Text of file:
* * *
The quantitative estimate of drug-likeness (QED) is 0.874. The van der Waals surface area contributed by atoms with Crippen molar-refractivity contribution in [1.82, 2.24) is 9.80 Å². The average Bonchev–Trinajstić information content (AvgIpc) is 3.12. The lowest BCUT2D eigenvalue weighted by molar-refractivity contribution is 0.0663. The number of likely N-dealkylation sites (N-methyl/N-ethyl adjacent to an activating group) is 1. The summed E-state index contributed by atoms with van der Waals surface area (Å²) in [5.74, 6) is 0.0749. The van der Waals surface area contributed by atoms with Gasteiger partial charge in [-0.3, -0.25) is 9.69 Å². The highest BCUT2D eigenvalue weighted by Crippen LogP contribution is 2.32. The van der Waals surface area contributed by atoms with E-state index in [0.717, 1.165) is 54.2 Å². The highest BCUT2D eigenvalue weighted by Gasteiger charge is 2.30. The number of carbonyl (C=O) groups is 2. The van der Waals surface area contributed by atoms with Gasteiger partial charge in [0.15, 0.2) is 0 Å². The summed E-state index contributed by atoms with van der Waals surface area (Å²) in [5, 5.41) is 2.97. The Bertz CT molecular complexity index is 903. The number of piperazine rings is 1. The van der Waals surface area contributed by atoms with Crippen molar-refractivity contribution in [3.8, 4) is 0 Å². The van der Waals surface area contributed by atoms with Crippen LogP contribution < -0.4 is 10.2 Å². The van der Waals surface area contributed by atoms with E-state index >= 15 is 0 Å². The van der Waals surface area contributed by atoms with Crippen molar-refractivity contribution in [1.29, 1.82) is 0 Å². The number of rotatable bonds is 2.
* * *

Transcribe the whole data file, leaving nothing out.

The quantitative estimate of drug-likeness (QED) is 0.874. The van der Waals surface area contributed by atoms with Crippen molar-refractivity contribution in [1.82, 2.24) is 9.80 Å². The average Bonchev–Trinajstić information content (AvgIpc) is 3.12. The lowest BCUT2D eigenvalue weighted by molar-refractivity contribution is 0.0663. The number of likely N-dealkylation sites (N-methyl/N-ethyl adjacent to an activating group) is 1. The summed E-state index contributed by atoms with van der Waals surface area (Å²) in [5.74, 6) is 0.0749. The van der Waals surface area contributed by atoms with Gasteiger partial charge in [-0.3, -0.25) is 9.69 Å². The highest BCUT2D eigenvalue weighted by Crippen LogP contribution is 2.32. The van der Waals surface area contributed by atoms with E-state index in [0.717, 1.165) is 54.2 Å². The highest BCUT2D eigenvalue weighted by Gasteiger charge is 2.30. The number of carbonyl (C=O) groups is 2. The van der Waals surface area contributed by atoms with Gasteiger partial charge in [0.15, 0.2) is 0 Å². The summed E-state index contributed by atoms with van der Waals surface area (Å²) in [5, 5.41) is 2.97. The Bertz CT molecular complexity index is 903. The number of piperazine rings is 1. The van der Waals surface area contributed by atoms with Crippen molar-refractivity contribution in [3.8, 4) is 0 Å². The van der Waals surface area contributed by atoms with Crippen LogP contribution < -0.4 is 10.2 Å². The van der Waals surface area contributed by atoms with E-state index >= 15 is 0 Å². The van der Waals surface area contributed by atoms with Crippen molar-refractivity contribution in [1.29, 1.82) is 0 Å². The number of rotatable bonds is 2.